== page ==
As it turns out, giving everyone on the planet a megaphone with which they can make their thoughts known to everyone around them has a down side.

Who would have expected? And I think we’ve seen lately a lot of the worst of that spectrum. Thanks in part to the fact that the President of the United States is a giant troll and has given… The troll in chief, I like to call him.

And has given a lot of people the freedom to feel like they can also say hateful things. This is called shifting the Overton Window, if you’re a sociologist, in other words making behavior that was once unacceptable seem acceptable.

In a lot of ways, I think the past decade has been a process of shifting certainly for me, from what was initially a really sort of Polly-Anna-ish view of what the internet could enable and now the pendulum has swung until it’s almost all the bad things that we’re focusing on, social media can do or the internet.

Whether it’s hate speech or harassment, and I don’t wanna minimize those things, but I think it’s important to say that I believe that the truth or reality exists somewhere between those two extremes.

So, for every Russian troll farm that uses Facebook and Twitter to spread misinformation about Hillary Clinton in an attempt to swing the election to something like the Black Lives Matter movement which I hope has opened a lot of people’s eyes to the reality of what it’s like to be a black person in the US right now. And in particular systemic racism on the part of the police and other government agencies.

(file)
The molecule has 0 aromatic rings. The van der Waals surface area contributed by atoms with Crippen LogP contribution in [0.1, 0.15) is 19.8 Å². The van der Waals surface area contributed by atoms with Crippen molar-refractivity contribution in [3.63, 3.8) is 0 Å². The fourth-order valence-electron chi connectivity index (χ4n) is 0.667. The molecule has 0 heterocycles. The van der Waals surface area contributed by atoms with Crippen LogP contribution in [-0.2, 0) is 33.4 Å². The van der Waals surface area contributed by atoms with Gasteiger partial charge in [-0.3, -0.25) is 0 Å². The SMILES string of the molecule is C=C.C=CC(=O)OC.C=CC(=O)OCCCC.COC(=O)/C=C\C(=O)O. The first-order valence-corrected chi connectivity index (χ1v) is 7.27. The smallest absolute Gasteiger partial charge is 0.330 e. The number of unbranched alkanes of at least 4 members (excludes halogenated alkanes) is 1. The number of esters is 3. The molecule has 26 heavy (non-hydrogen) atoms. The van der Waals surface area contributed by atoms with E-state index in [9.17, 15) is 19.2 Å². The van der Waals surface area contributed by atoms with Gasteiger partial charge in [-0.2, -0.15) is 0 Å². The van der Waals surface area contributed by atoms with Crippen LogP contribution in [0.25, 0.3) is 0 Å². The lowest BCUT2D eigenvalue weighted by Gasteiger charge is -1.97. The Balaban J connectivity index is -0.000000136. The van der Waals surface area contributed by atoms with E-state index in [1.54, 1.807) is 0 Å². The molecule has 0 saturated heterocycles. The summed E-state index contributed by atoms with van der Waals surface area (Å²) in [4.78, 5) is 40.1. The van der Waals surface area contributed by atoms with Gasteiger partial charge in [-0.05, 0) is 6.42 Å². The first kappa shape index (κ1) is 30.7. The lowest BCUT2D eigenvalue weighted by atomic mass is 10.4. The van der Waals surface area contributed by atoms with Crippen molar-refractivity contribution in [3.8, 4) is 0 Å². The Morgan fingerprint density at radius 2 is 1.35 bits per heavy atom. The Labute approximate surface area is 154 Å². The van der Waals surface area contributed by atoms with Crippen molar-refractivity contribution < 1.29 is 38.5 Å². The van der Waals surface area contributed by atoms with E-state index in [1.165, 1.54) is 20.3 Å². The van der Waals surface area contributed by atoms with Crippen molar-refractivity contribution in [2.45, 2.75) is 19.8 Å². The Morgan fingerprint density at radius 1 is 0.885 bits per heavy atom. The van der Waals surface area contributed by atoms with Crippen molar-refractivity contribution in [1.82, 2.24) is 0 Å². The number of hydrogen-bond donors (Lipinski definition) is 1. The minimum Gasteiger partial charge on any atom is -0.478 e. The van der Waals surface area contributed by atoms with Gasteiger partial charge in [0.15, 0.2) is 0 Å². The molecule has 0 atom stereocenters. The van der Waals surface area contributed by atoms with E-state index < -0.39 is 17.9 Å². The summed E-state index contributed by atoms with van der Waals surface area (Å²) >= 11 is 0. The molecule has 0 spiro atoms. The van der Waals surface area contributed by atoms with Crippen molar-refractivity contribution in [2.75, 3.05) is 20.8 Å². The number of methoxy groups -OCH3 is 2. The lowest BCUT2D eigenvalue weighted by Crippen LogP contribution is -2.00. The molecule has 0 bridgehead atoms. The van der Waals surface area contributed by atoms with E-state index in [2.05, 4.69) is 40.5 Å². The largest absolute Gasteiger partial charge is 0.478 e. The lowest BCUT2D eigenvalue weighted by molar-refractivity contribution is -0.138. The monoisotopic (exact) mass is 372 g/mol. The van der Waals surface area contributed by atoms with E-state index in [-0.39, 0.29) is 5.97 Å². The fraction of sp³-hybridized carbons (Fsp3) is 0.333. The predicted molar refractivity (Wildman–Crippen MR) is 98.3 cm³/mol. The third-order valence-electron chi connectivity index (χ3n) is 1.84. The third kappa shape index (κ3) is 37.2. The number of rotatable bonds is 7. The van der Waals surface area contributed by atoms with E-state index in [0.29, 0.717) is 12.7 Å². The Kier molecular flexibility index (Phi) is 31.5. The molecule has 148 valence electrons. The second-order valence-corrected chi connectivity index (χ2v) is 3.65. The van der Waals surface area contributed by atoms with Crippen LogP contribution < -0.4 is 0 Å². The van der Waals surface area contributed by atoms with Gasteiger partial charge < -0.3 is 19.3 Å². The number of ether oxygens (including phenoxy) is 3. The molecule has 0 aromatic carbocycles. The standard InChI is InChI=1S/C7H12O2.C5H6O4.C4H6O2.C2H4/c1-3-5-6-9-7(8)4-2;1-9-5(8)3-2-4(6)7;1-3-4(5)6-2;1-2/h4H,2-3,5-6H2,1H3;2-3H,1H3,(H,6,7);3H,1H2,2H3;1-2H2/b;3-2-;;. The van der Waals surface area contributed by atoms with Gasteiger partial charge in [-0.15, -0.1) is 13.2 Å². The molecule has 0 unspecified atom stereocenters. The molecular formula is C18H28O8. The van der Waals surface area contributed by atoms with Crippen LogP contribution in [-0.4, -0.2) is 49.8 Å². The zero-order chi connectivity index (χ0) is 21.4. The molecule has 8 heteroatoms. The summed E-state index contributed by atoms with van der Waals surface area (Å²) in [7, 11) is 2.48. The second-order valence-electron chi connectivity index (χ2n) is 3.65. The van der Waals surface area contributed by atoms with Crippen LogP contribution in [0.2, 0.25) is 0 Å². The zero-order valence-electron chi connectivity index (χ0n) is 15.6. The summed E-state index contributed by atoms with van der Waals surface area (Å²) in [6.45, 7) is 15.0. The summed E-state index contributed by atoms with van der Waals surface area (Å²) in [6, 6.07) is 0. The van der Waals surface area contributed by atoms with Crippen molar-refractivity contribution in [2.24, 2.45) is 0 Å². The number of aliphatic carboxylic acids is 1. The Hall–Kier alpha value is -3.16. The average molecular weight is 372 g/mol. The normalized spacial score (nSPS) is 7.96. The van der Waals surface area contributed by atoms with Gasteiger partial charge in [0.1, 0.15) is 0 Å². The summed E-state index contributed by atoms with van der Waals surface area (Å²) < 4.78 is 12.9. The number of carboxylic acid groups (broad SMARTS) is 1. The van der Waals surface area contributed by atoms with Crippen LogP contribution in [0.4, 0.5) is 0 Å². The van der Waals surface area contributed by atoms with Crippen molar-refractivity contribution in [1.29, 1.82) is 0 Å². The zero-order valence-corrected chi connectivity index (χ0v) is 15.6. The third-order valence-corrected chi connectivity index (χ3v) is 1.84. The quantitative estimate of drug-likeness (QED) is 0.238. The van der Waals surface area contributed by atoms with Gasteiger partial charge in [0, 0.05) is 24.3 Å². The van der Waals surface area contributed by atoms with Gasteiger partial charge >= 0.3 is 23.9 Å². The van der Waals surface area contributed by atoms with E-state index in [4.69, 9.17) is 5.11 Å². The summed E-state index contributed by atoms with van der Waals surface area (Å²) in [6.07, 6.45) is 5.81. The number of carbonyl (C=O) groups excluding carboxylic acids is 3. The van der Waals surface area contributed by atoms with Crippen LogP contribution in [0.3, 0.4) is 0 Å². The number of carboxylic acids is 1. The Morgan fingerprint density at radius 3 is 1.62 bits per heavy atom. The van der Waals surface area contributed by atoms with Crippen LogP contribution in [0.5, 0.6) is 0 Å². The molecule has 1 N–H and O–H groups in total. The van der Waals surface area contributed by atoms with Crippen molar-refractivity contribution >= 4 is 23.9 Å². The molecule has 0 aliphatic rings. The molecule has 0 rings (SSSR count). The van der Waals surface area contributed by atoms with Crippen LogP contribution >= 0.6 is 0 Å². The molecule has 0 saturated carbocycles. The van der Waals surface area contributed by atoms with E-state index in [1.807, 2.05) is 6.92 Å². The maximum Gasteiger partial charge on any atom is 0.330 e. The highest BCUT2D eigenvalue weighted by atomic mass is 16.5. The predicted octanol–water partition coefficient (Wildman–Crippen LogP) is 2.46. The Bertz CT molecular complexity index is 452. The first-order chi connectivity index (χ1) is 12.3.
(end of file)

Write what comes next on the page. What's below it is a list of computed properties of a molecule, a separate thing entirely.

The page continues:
Or take the #MeToo movement. That’s helped a lot of women tell their stories, and in some cases even get justice and it’s exposed a culture of harassment and abuse that has been largely hidden for decades.

Things like that I think have to count as a win, or at least a partial win for the internet. So the same tools that allow trolls to harass people also allow protesters in Egypt and Iran and so on to tell their stories themselves instead of waiting for some Western journalist to do it for them.

And in fact Myanmar is a great example of both the good and the bad of the internet. Facebook in particular has been weaponized there against the Rohingya Muslims who’ve been driven from their homes, tortured and in some cases killed, and yet the same tools have allowed us to see and hear about that kind of disaster a lot faster, instead of years later when someone decides to write a book.

I’m not trying to downplay the bad that’s done with the internet, but I would like us to keep in mind the good that it can do as well.

When old things like newspapers die, sometimes new and better things are born and it’s fine to mourn the dead things, but I also think it’s good to look for and celebrate the new things that are working as well.

At least, that’s what I keep telling myself.

Thank you very much.

Mathew Ingram is an award-winning journalist and media consultant who has spent the past two decades writing about business, technology, and new media as well as advising companies on their digital and social-media strategies. He is currently the chief digital writer for the Columbia Journalism Review and prior to that was a senior writer with Fortune magazine, where he wrote about the evolution of media and web culture. Matthew spent fifteen years as a reporter and columnist at the Globe and Mail.